This last to Mr. Boltwood, who had stood up, swaying with the car, and struck at him. With a huge arm the man swept Mr. Boltwood back into the seat, but without a word to her father, he continued to Claire:
"And keep your hand where it belongs. Don't go trying to touch that switch. Aw, be sensible! What would you do if the car did stop? I could blackjack you both before this swell-elegant vehickle lost momentum, savvy? I don't want to pay out my good money to a lawyer on a charge of—murder. Get me? Better take it easy and not worry." His hand was constantly on the wheel. He had driven cars before. He was steering as much as she. "When I get you up the road a piece I'm going to drive all the cute lil boys and girls up a side trail, and take all of papa's gosh-what-a-wad in the cunnin' potet-book, and I guess we'll kiss lil daughter, and drive on, a-wavin' our hand politely, and let you suckers walk to the next burg."
"You wouldn't dare! You wouldn't dare!"
"Dare? Huh! Don't make the driver laugh!"
"I'll get help!"
"Yep. Sure. Fact, there's a car comin' toward us. 'Bout a mile away I'd make it, wouldn't you? Well, dollface, if you make one peep—over the bank you go, both of you dead as a couplin'-pin. Smeared all over those rocks. Get me? And me—I'll be sorry the regrettable accident was so naughty and went and happened—and I just got off in time meself. And I'll pinch papa's poke while I'm helping get out the bodies!"
Till now she hadn't believed it. But she dared not glance at the approaching car. It was their interesting guest who steered the Gomez past the other; and he ran rather too near the edge of the road ... so that she looked over, down.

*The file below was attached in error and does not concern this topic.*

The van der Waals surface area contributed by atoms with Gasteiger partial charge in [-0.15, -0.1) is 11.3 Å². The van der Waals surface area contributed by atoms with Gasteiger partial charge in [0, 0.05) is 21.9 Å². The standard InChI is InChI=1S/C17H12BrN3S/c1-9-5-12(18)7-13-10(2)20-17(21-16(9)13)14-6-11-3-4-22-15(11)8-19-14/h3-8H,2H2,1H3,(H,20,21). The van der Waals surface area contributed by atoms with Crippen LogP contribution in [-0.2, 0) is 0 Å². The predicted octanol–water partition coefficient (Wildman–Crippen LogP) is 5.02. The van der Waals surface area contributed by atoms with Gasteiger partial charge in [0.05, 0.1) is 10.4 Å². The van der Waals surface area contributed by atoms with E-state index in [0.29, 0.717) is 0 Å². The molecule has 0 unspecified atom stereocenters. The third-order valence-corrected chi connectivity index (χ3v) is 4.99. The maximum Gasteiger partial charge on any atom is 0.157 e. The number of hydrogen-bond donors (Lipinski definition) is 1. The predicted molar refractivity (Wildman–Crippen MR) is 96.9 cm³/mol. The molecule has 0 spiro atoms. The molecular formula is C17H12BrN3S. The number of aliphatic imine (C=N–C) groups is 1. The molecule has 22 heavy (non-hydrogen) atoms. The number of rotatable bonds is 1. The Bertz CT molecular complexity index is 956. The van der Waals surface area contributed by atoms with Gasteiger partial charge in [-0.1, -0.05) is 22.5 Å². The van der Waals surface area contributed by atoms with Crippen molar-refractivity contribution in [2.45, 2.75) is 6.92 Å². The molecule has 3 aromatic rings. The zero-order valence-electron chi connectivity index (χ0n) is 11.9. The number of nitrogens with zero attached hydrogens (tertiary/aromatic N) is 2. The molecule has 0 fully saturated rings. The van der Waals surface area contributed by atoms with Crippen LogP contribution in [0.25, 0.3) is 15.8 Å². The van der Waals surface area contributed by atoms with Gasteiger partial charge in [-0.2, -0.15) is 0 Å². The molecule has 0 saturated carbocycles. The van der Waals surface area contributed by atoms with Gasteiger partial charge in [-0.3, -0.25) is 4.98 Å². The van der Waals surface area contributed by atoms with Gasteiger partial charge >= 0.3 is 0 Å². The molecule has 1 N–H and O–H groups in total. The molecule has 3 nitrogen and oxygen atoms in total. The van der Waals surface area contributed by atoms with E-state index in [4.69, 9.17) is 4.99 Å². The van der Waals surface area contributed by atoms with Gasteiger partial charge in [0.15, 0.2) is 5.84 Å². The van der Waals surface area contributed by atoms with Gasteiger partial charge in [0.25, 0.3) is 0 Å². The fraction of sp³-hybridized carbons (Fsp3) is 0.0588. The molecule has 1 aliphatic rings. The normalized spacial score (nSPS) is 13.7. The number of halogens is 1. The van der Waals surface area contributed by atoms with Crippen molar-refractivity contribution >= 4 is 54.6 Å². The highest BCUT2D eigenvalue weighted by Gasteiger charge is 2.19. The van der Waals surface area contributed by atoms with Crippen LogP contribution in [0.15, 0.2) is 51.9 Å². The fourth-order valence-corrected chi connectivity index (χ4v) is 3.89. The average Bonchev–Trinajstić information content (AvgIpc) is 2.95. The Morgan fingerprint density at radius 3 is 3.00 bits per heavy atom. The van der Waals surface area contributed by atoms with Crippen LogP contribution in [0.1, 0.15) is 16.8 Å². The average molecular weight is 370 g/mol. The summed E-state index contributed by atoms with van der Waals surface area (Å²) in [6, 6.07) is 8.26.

Beaming, he went on, "I'd pull the rough stuff right here, instead of wastin' my time as a cap'n of industry by taking you up to see the scenery in that daisy little gully off the road; but the whole world can see us along here—the hicks in the valley and anybody that happens to sneak along in a car behind us. Shame the way this road curves—see too far along it. Fact, you're giving me a lot of trouble. But you'll give me a kiss, won't you, Gwendolyn?"
He bent down, chuckling. She could feel his bristly chin touch her cheek. She sprang up, struck at him. He raised his hand from the wheel. For a second the car ran without control. He jabbed her back into the seat with his elbow. "Don't try any more monkey-shines, if you know what's good for you," he said, quite peacefully, as he resumed steering.
She was in a haze, conscious only of her father's hand fondling hers. She heard a quick pit-pit-pit-pit behind them. Car going to pass? She'd have to let it go by. She'd concentrate on finding something she could——
Then, "Hello, folks. Having a picnic? Who's your little friend in the rompers?" sang out a voice beside them. It was Milt Daggett—the Milt who must be scores of miles ahead. His bug had caught up with them, was running even with them on the broad road.